Dodgers Bullpen: A Closer Look at Yency Almonte

In the latest move on the Los Angeles pitching carousel, the Dodgers on Thursday afternoon selected the contract of right-handed pitcher Yency Almonte after optioning Ryan Pepiot back to triple-A Oklahoma City.

The 24-year-old Pepiot made his debut for the Dodgers on Wednesday in the series finale against the Pirates, taking a no-decision after throwing three full scoreless innings with five walks and three punchouts.

The 6-foot-5, 27-year-old Almonte joins the big-league club after making 11 relief appearances for OKC this season and posting an 0-1 record with a 3.52 ERA.

The Dodgers signed Almonte in a flurry of minor league fringe acquisitions when the league was shut down over the winter. The Miami native and former 17th round pick of the Anaheim Angels in 2012 was among those invited by the Dodgers to the big-league side of 2022 spring training.

Almonte made all his MLB appearances for the Colorado Rockies in a stretch from 2018-21, producing a 4-4 record with a 5.30 ERA over 114 appearances. His best year as a big leaguer came in 2020 when he made 24 relief appearances and posted a 2.93 ERA with 23 punchouts and six walks over 27-2/3 innings.

One of his biggest strengths is keeping the ball inside the park. In 2019, he allowed just 0.7 homers per nine innings pitched.

Almonte struggled in 2019 with a 5.56 ERA, but he turned things around in 2020, posting a 4.18 xFIP and 3.74 SIERA, all of which greatly improved from the year before. He was much better at limiting meaningful contact, as he had a better groundball rate in 2020 (56.3%) compared to 2019 (32.1%). Almonte also had a hard-hit rate of 37.0% and an above-average 3.9%-barrel rate.

Almonte’s average fastball velocity dipped to 94.8 mph in 2020, and he became more reliant on his off-speed pitches. Even with the changes in his pitch selection, he saw a slight increase to a 20.4 K%, and his BB% improved from 8.9% in 2019 to 5.3% in 2020. He was used in some late-game situations, converting on one of his three save chances while recording three holds.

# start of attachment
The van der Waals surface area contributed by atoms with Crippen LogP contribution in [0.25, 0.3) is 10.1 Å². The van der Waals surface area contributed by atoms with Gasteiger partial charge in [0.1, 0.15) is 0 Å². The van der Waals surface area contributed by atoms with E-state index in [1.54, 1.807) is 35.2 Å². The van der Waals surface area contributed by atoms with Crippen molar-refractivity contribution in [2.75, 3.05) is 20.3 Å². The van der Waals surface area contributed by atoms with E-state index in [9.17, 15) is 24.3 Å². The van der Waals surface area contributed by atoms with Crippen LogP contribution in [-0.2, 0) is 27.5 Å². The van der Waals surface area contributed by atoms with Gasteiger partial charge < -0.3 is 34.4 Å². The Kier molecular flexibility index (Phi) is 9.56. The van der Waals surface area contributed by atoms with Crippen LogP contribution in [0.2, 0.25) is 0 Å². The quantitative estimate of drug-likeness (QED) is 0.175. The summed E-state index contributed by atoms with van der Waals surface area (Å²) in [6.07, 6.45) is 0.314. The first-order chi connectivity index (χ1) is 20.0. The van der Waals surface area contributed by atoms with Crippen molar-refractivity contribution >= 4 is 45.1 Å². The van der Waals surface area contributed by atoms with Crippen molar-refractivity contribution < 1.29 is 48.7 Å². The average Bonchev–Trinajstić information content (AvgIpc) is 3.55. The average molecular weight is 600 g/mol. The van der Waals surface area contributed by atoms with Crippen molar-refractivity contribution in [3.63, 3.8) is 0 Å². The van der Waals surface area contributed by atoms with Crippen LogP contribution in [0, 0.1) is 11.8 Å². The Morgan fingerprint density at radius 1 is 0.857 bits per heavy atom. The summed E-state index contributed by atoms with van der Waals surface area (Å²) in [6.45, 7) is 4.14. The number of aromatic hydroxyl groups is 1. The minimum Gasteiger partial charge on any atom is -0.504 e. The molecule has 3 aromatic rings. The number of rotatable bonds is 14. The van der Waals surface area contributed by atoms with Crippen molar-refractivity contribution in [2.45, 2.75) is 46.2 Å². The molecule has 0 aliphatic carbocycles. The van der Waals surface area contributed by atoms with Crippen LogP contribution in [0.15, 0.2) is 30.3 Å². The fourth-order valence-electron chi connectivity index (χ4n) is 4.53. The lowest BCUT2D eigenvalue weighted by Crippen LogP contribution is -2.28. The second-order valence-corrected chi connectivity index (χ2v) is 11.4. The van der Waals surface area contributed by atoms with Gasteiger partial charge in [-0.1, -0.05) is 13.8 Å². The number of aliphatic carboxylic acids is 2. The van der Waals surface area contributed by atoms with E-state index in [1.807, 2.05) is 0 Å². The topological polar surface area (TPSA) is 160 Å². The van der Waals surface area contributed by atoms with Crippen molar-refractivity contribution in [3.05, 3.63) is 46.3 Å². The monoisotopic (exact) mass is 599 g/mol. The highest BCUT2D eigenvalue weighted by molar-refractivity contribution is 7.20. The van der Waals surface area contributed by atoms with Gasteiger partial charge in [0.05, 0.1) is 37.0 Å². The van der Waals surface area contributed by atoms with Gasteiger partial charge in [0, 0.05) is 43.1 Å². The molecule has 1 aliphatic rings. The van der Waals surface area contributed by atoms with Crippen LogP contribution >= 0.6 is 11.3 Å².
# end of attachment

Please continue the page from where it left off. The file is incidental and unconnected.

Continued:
Nevertheless, the Rockies decided to designate him for assignment after the 2021 regular season. After clearing waivers and being assigned outright to Triple-A Albuquerque last October, he chose free agency rather than remaining in the Colorado organization.

Almonte primarily uses a four-seam and a slider mixed with an occasional changeup. According to Brooks Baseball, his heater averaged a tad above 95 mph last season.

Brooksbaseball-Chart

Should Almonte make an appearance for the Dodgers in Thursday’s opener against the Phillies, he will become the 22nd pitcher the team has used so far this season.

10 thoughts on “Dodgers Bullpen: A Closer Look at Yency Almonte

  1. Yency has been pitching up a storm at OKC.
    25 strike outs per walk.
    14.9 strike outs per 9 innings.
    WHIP = 0.848

    Of course, that doesn’t mean those numbers will translate to Dodger Stadium.
    It does mean that Pepiot is unlikely to start one of the doubleheader games against the D’backs next week, unless there is a pitching injury on the horizon, and with Andrew you just never know.

      1. When Farhan saw that we brought in Yency Almonte he tried to sign Yency Brazoban. I had to break the news to him that YB has been retired for 10 years.

      2. I was trying to figure out what name you’d throw back at me. Have to admit, I didn’t think of Elbert. 🙂

  2. Well, this is the Anderson I’ve been expecting to see. He’s not fooling anybody.

    Lux. Head out of ass kid.

    Pepiot may need to come back soon and go 6.

    Yency huh? Yeah, sure. More of the OK a doke.

    1. Why the comment about Lux? I don’t see all the games and events. But that is a thought I’ve had too.

  3. Check the video. He fell asleep on an infield pop up with a runner on third, Segura took off and Lux just casually flipped another ball low and away and runner scored. I don’t think I’ve ever seen a runner even attempt to score on a play like that, but it was Lux out there and it worked.

    1. Yes, I see. He seems to play the game like he thinks it is supposed to be easy. And it doesn’t get easy unitil you are actually good at the game.

      1. I think he got used to being the star every where he played. He’s just one among many stars now.

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